Concentrate on local level Open people’s eyes
    Most journalists are living in limited l Evelyn and. Resources
    Local identities/ego grow as the negative focus grows (we are the best) Great journalists represent great ideas and point to collective action
    Changed mindset
    Focus on daily life. – quality of life
    What can you do on a daily basis to love H2O Practice journalism as if it’s The last day of you r life

  • Annie M Andresi 9:05 am on May 23, 2017 Permalink | Reply
    Tags: , empathy, listening   

    How do we define community? 

    Host & reporter: Annie Anderson
    Participants: David Zeman, Alicia Montgomery, Robin Teater, Gracie McKenzie, Suzette Riley, Jodi Gersh, Yu Vongkiatkajorn, Jerry Millhon, Cornelia Reichel, Lauren Pabst

    Opening questions: What’s the tie that binds community together? How do we let communities define themselves? (Why is it important to know and to what end are we defining community?)

    • Generalizing community is damaging: the erasure of the individual when talking about “community” broadly –> we are all part of many communities/intersectional community. Using nuance to discuss community is what builds trust.
    • The definition comes from within the community, which could be based on a common experience/geography/identity/etc, by allowing the people inside the group to tell us who they are.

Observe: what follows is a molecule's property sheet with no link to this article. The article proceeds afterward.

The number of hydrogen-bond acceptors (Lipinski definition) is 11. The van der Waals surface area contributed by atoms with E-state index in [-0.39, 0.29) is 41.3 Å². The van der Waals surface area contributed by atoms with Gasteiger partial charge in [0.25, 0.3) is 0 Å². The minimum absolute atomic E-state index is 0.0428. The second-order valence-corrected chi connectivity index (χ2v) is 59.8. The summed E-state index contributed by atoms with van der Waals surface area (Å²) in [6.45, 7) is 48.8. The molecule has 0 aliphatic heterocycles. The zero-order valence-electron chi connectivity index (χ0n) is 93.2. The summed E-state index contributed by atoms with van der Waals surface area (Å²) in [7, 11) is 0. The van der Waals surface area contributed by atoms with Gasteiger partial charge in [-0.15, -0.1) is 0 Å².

• Always try to describe behaviors, not groups of people, while also centering people in the story.
    • The time to learn about a community is NOT in a crisis.

    Words at play: empathy, listening, connectedness, authenticity

  • Ashley Alvarado 6:36 am on May 23, 2017 Permalink | Reply  

    Socioeconomic Models & Community Information Districts 

    Icebreaker (favorite smell) (also attendees)
    Burgess – basil
    Prism – khaosoi
    Fiona – ginger
    Christine – lemon blossoms
    Andre – gardenia
    Michelle – honeysuckle
    Amber – lilac
    Stephen – corsican mint
    Keegan – petrocore
    Simon – eucalyptus
    Mike – lavender

    Topic notes

    Prism opening remark

    We see strife and destabilization of institutions, how does it relate to our economy? Let’s build better socioeconomic models.

    Simon opening remark

    What does journalism look like in a new socioeconomic model?

    Session discussion of info districts

    Use regional development organizations for (seed) funding
    Participatory budgeting
    Work with community foundations serving the disconnected
    Communicating with community is vital for a shared vision
    Construct info districts at zip code level for de-politicized boundaries
    Community foundations can convene the right people
    Funding: business taxes, engage community in in-kind donation
    What’s the org’s ascertainment structure?

    Question: how do we increase engagement in a system we design from the ground up?

    Employees have 10% of their time freed up for civic engagement
    Work in the community you live in
    Time (or lack thereof) is the key issue
    Making decisions only for communities you live in
    What systems could we create to mitigate the bullshit of intra-community politics
    Give people choices for how to engage